Robinson Crusoe by Daniel Defoe

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It’s never too late to be wise.
Robinson Crusoe


Robinson Crusoe
was published in 1719. Written by Daniel Defoe, Robinson Crusoe is the tale of a man who dreams of becoming a sailor and has adventure far beyond those dreams.

The first few pages open with an explanation from Crusoe about his desire to have a life at sea and his father’s wish for him to find a different desire. Crusoe’s father has a serious conversation with him about the casualties and discomforts of such a life. He explains all the benefits living a middle class lifestyle provides, telling Crusoe that many people would be elated to have the opportunity to live a life in “the middle station.” His effort (and tearful plea) to persuade Crusoe against going to sea moves Crusoe – but only for a year’s time. Desire ultimately gets the better of him, so he leaves on a whim without a word to his parents.

Crusoe’s first voyage includes two storms, the first of which scares Crusoe terribly. He prays to God to save him, promising he will return home once upon land. Yet he forgets that promise once the storm passes, but when the next one approaches, he immediately regrets abandoning his prior conviction. But again, this storm passes, Crusoe reaches dry land, and, even after being warned by the master of the ship that misfortune at sea seems to follow him (Crusoe), he presses on to another voyage.

From there, Crusoe sets sail, is captured, becomes enslaved, strategically escapes, and surprisingly enough, lands himself in “the Brazils.” He becomes a plantation owner and lives there for about four years before volunteering to sail to Guinea. Yet it is on this voyage, great calamity strikes: Crusoe is shipwrecked on a deserted island as the lone survivor.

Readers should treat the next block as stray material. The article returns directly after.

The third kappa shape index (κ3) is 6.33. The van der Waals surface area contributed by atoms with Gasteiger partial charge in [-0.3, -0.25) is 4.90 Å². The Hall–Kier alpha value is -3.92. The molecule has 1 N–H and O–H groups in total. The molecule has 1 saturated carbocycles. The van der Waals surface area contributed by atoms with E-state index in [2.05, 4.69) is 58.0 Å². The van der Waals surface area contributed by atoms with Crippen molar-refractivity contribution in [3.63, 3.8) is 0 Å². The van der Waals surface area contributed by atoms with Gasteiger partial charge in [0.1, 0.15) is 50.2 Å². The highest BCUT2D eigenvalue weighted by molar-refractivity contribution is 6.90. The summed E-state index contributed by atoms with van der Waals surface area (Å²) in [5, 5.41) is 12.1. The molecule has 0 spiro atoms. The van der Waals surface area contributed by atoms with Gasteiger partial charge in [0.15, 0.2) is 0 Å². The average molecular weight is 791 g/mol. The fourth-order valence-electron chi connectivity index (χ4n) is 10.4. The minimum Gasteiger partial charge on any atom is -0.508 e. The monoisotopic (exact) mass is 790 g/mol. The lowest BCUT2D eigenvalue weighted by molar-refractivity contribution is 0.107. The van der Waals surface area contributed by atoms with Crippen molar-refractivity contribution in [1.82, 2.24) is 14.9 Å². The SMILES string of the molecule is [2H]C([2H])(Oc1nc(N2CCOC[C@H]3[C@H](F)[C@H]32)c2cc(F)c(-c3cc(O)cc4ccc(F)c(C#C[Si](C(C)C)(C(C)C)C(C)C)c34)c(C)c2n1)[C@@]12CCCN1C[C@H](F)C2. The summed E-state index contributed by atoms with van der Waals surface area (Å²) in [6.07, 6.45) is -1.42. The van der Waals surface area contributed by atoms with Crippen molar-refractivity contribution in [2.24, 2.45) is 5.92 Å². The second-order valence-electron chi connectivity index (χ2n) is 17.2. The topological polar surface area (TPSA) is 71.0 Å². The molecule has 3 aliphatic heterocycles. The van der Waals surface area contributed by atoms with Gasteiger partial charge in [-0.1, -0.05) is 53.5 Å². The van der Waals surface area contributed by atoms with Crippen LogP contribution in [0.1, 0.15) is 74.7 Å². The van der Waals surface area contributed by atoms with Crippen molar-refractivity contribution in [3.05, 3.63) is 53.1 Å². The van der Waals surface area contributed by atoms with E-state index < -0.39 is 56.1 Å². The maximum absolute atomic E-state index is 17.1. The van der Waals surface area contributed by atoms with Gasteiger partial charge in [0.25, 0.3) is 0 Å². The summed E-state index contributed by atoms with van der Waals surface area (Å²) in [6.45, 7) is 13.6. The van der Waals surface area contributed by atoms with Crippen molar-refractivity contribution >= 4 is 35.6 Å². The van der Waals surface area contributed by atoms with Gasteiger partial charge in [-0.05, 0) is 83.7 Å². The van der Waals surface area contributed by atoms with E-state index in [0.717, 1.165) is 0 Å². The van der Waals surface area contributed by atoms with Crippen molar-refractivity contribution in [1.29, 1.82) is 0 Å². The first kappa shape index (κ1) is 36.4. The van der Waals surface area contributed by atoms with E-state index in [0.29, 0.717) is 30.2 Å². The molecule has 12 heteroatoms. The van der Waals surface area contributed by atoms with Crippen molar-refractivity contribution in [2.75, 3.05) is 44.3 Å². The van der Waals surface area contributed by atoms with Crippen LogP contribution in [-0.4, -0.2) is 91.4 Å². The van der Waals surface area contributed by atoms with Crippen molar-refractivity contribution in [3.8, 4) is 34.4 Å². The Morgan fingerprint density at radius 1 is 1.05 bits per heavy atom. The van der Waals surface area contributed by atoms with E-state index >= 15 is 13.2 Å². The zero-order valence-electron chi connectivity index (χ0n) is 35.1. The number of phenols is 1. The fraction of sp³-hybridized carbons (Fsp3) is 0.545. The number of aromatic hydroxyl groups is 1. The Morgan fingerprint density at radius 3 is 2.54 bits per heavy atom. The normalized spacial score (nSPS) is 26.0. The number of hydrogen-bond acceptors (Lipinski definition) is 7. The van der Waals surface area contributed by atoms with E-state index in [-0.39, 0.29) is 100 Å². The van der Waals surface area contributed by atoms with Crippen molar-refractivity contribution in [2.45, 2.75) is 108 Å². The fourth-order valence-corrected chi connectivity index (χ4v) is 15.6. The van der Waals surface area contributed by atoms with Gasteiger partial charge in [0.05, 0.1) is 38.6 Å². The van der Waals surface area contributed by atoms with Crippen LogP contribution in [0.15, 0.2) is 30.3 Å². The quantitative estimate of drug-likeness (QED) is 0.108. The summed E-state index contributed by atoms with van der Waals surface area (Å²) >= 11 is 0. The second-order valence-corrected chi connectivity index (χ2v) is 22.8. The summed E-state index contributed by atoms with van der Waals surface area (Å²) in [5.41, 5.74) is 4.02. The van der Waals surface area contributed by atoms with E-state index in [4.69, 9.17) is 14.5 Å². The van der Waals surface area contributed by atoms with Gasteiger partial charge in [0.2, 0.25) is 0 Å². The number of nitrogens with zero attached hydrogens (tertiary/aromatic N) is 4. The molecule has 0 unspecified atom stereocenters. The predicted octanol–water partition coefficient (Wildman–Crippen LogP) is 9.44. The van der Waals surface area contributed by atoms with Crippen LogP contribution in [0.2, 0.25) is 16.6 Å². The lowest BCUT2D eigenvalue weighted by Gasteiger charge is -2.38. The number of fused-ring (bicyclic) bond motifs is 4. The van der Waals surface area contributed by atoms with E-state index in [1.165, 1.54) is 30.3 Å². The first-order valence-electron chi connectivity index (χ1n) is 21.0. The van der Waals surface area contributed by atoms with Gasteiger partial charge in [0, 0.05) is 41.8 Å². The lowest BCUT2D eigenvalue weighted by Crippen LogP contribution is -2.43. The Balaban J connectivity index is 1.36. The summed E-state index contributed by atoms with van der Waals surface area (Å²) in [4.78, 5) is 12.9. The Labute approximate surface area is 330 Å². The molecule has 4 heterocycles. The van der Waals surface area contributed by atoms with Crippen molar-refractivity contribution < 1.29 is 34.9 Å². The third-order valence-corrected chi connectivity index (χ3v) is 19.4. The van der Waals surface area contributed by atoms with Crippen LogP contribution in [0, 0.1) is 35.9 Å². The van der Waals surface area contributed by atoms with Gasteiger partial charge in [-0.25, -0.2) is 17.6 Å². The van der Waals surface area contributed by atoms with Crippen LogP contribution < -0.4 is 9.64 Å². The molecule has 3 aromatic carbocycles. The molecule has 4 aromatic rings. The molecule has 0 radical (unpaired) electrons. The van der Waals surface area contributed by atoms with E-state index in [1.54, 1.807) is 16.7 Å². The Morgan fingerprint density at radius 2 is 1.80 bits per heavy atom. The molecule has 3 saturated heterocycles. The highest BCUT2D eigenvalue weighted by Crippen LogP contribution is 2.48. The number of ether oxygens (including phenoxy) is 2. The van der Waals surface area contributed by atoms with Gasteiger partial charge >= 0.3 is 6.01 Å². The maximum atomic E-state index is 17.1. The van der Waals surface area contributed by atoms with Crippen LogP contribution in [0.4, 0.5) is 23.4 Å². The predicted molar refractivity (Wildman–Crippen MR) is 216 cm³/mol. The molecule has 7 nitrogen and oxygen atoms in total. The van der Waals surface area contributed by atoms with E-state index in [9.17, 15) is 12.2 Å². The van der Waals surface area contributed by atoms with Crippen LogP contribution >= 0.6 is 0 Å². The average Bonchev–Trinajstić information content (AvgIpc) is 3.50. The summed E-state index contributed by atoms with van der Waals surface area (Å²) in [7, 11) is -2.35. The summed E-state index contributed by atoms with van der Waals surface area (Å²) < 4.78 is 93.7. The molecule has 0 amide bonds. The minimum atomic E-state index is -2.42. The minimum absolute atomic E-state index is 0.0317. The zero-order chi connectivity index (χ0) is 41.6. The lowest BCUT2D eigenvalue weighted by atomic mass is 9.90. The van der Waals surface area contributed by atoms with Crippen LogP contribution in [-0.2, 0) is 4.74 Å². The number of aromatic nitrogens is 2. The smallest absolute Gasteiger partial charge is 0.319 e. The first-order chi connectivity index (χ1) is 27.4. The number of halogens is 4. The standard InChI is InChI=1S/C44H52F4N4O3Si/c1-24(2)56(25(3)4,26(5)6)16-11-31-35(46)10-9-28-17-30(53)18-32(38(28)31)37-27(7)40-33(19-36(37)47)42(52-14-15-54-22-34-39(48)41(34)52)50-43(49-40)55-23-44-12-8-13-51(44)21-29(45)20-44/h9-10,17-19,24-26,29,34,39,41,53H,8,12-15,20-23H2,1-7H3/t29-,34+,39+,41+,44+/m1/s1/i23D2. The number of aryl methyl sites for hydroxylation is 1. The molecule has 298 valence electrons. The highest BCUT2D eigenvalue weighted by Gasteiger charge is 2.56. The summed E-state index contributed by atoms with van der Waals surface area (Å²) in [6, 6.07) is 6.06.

Amazingly, Crusoe doesn’t only focus on the fact that he is all alone on an island. Instead, he makes a home for himself there, establishing first his very basic needs, such as finding food, building shelter, and, later, constructing amenities such as a table and chair. A year into Crusoe’s journey, he becomes very ill with fever, which he later discovers is due in large part to not having calculated and planned for the rainy season on the island. As he’s recovering, Crusoe has a dream of warning. Though this dream is similar to that of John’s on the island of Patmos, Crusoe’s dream is one that prompts the true beginning of his spiritual journey. When he wakes, he begins reading the Bible, praying to God, and ultimately growing spiritually. Dangerous currents, terrifying storms, feasting cannibals, and the fear of the unknown make for a serious adventure story.

Several genres influenced the creation of Robinson Crusoe, such as travel books and conversion narratives. Crusoe describes in great detail his labor, his daily comings and goings, and his life on the island. Since travel books were popular during this time, Crusoe’s story of life abroad would certainly have been one of great interest to the general public. It’s clear from the beginning of the novel that Crusoe is telling his story from a future perspective, as he is able to look back on certain situations as he retells them and mention times when he didn’t listen to reason – or to God. (There are echoes of Biblical stories in his tale, such as the Prodigal Son and Job.)

The text reads as though it were written in the early 1700s, so before you pick a copy, do be aware of that. However, even if you aren’t necessarily a fan of eighteenth-century prose, my guess is that you’ll appreciate the adventure part of the story regardless. There are times you’ll want to knock some sense into Crusoe, as the saying goes, and others where you’ll be relieved of his decisions, but I’d say the fact that you’re bound to feel this way only goes to show Defoe’s craftiness in creating the character of Robinson Crusoe.

Feel free to message me with questions or let me know your thoughts as well! Happy reading!

Great Expectations by Charles Dickens